No Subject

---------- Forwarded message ----------
Date: Tue,  3 Sep 1996 16:11:34 +0000
From: Christine Martens <Christine_Martens at qmgates_affymax.com>
Subject: RE>Microscope on floating algae
To: Aquatic-Plants <Aquatic-Plants at ActWin_com>


Congratulations on encouraging your kid's interest in science...but it sounds 
like you're leading him to become a microbiologist, not a chemist! (As a 
microbiologist myself I heartily approve!)

We've done the "germs demo" for several years in preschool and early 
elementary classes. We take bacterial growth media (agar plates) and ask the 
kids to inoculate them with whatever samples they think of (sticky hands, spit,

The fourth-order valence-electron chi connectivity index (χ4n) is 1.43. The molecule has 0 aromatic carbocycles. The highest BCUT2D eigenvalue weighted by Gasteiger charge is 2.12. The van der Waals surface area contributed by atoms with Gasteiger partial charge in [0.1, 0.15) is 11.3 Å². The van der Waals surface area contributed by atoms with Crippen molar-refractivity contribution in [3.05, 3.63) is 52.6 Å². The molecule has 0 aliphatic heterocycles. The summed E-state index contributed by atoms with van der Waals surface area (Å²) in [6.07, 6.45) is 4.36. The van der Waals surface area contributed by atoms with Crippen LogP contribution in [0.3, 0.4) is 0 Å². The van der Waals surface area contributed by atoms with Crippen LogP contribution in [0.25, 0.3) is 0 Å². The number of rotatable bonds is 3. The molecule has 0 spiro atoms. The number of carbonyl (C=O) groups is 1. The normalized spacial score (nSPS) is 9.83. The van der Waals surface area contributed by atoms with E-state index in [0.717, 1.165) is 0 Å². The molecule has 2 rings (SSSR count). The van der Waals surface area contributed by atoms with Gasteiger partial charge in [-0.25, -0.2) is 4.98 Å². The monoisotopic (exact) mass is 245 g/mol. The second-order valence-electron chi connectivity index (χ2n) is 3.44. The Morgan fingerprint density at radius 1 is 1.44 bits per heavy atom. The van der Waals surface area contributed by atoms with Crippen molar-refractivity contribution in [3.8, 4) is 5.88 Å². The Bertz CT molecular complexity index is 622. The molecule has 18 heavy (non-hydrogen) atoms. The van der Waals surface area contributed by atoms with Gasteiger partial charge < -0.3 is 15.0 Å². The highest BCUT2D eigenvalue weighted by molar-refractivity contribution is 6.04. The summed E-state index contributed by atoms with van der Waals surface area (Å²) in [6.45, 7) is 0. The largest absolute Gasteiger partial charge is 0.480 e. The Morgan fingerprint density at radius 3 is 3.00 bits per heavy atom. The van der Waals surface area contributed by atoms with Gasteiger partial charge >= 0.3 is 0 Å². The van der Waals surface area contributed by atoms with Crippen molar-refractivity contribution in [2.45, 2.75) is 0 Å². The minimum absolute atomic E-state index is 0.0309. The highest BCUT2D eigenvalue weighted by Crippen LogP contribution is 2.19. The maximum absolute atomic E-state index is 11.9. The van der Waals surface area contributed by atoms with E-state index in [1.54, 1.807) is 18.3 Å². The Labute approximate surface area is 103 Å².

dirt from playground, etc.). One of the experiments we offer is always a jar 
of clean tap water and a jar of fishtank water (very effective when you have a 
baby fish to "mark" the fishy jar; attracts a lot of interest). Even on a 
minimal plate (without a real rich medium to support finicky bugs) the kids 
have always gotten very interesting bacterial colonies growing out in one day. 
Yep -- wash those hands!

As you observed, many different kinds of organisms are, and should be, living 
in your tank. After all, it's a closed natural ecosystem, not a screensaver or 
a plastic facsimile! The bits of food may be eaten by many of your inhabitants 
but probably don't contribute significantly to the nutrition of larger 
creatures. OTOH, those microbes are an important part of the ecosystem. Thanks 
for sharing your experience!